“I love to watch Korean drama series and comedy shows on Internet at night without being bothered by anybody.”
Every week we talk to people as part of our McCann PULSE program. Every week I thought it might interest you to hear one of the more interesting quotes we pick up.
I should explain that McCann PULSE is an ongoing program to try to understand what people are interested in, what they are thinking and worrying about, what they want and what they fear. We use the material we gather along with extensive analysis of popular media content and by talking to everyday observers of change, to better understand what it might take to get people in Japan to become consumers of our clients' brands and services.
A couple of weeks ago we were talking to a bunch of regular mothers in their late 30s about life in general and we heard the comment above.
Since Japanese mothers are too busy doing housework and taking care of their kids after they come home, they don’t seem to feel they have any time to sit back and watch the TV shows they really care about in real time. Sure they have the TV on in the morning to get tips before they go out shopping. And they often have it on in the background during the day and evening. But that is not the same as "watching" the shows that really matter to them.
So they watch their important TV shows through movie sites to stay current. Although video sites, such as Youtube, tend to be regarded as a media popular among young people, the sites are becoming popular and familiar media for middle aged mothers as well.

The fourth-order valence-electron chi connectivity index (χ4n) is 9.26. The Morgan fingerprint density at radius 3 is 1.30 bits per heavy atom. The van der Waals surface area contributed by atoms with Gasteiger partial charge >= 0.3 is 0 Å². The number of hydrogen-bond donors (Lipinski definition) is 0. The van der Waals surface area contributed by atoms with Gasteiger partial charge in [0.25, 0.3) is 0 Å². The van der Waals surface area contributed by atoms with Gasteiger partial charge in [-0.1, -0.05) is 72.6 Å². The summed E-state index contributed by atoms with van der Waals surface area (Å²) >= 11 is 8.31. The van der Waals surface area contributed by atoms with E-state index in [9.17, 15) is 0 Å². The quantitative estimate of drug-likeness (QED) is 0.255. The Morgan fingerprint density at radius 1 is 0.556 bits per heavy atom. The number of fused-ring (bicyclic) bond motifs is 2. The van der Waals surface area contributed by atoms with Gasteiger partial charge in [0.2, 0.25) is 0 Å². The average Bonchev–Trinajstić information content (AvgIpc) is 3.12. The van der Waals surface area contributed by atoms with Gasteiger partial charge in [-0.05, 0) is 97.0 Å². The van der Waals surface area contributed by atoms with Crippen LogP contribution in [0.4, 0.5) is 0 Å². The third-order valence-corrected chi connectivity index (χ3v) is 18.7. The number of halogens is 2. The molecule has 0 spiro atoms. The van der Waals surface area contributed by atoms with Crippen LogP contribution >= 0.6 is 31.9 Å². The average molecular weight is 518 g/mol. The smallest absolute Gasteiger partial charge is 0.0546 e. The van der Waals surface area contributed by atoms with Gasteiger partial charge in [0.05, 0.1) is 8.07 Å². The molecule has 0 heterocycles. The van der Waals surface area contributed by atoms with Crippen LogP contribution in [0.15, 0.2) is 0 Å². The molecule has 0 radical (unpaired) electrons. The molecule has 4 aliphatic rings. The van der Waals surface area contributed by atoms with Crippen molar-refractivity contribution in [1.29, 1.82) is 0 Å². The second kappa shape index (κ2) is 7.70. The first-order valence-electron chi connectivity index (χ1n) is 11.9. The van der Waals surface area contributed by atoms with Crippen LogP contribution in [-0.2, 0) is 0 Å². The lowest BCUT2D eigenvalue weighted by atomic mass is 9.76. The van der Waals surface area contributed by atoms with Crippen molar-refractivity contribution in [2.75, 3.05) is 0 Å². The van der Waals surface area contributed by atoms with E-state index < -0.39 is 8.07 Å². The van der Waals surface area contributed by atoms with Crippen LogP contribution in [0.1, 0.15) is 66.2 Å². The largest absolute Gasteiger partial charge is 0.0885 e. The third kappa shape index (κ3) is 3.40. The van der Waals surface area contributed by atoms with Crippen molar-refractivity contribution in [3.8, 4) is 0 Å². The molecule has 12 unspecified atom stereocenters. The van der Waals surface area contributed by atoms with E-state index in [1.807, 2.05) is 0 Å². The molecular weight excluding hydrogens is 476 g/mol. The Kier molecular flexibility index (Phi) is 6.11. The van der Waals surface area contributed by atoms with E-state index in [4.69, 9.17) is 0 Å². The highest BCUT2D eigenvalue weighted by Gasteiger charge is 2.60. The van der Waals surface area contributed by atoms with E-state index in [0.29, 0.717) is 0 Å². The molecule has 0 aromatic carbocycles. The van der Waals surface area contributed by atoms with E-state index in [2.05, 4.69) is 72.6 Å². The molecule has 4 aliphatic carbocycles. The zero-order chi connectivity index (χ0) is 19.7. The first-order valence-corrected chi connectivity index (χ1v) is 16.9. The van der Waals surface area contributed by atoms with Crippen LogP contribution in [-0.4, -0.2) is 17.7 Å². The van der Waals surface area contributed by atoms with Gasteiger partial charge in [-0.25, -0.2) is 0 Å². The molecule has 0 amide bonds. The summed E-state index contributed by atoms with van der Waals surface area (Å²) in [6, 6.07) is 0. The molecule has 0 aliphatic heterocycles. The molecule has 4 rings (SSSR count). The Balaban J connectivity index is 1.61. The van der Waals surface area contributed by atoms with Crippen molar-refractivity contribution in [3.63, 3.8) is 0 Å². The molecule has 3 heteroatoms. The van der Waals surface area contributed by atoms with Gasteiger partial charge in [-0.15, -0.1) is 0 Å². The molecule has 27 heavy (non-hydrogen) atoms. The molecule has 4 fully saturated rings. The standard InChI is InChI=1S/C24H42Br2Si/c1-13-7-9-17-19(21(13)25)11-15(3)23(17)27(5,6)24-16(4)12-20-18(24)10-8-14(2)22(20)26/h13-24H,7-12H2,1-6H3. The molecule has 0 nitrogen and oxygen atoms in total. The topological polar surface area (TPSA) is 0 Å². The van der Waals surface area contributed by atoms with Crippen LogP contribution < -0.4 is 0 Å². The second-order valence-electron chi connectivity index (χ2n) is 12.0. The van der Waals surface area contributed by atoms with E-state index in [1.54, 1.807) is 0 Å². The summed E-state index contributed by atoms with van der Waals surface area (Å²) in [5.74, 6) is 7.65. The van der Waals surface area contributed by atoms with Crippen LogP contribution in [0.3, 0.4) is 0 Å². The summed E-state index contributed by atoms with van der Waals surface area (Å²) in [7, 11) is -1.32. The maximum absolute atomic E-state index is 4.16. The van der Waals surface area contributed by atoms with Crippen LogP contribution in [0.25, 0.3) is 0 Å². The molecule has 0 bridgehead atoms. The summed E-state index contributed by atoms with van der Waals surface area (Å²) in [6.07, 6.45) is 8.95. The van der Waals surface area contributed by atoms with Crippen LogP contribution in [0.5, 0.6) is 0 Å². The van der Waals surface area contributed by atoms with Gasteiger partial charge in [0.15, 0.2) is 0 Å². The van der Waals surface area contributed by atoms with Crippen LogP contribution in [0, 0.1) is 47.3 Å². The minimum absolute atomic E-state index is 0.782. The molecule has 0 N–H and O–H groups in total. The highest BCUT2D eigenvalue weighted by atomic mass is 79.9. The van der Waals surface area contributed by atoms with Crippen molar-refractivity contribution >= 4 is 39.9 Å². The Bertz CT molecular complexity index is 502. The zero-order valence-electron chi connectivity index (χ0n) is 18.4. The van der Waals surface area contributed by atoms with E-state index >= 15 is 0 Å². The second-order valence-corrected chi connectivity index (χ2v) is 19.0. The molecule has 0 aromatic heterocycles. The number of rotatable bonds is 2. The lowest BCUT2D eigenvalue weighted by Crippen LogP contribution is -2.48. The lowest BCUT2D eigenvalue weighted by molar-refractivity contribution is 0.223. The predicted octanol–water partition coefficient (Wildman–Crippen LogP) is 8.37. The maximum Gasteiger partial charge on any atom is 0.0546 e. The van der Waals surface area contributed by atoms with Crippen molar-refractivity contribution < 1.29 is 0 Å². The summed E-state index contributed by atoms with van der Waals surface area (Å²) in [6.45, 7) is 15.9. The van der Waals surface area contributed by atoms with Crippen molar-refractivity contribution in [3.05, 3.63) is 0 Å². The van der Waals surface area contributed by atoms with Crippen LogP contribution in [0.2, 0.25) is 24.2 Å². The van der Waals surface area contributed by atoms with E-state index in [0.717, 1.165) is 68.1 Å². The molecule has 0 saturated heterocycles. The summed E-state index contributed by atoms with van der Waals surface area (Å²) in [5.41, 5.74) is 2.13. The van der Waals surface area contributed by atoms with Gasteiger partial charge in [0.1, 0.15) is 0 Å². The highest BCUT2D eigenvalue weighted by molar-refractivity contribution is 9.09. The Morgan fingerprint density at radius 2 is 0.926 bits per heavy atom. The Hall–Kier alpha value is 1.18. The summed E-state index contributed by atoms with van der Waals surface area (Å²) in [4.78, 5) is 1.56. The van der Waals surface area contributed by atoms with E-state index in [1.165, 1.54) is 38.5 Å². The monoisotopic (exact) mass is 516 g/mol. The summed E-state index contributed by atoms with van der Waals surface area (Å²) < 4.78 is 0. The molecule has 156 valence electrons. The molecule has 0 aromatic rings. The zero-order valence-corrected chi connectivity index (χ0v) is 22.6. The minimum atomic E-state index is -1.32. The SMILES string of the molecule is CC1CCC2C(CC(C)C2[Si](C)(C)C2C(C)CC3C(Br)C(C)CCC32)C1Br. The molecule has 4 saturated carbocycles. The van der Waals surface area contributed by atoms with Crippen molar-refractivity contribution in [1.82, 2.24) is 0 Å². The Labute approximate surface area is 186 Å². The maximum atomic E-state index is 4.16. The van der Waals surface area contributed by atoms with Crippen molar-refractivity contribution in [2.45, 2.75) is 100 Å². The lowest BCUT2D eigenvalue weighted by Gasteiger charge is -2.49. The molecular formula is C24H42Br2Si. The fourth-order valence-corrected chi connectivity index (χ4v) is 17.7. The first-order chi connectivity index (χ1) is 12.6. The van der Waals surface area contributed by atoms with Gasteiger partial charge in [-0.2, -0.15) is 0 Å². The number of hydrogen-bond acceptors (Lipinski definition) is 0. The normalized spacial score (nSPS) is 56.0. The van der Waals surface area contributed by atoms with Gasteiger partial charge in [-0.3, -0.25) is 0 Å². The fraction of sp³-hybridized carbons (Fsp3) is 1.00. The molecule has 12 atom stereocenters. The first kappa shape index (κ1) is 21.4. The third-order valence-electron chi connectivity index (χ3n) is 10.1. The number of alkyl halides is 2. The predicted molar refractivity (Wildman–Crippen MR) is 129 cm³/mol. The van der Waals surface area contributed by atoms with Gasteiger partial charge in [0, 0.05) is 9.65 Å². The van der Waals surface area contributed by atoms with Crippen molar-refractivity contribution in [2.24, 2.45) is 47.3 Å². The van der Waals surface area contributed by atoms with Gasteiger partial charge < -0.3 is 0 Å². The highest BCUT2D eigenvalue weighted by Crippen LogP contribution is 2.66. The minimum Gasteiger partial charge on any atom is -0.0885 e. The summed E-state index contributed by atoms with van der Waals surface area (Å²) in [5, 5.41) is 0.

We often forget how important "the right" television show is for many people. The concept of "designated viewing" or "TV as social homework" is well understood (well I hope you understand it). But what we often forget is that such shows play a major part in people's lives and is often what they plan everything else around.
A demand for specific media contents is still there but the way to reach the contents have changed considerably. Any media can be effective to all generations as far as it matches people’s lifestyles and it is useful in reaching their favorite contents.
For nearly a decade we have all known about, and maybe laughed at the potency of Korean dramas in reaching the hearts and minds of Japanese (and indeed many Asian) housewives. And certainly the time slot was a destination of real priority for a long while. Recently there has been talk that the dramas are losing popularity. But the above quote is maybe a clear indication of what is really happening. It's not the broadcast of the show that matters it's the totally dedicated following.
More on the role of media and it's roles in life to follow.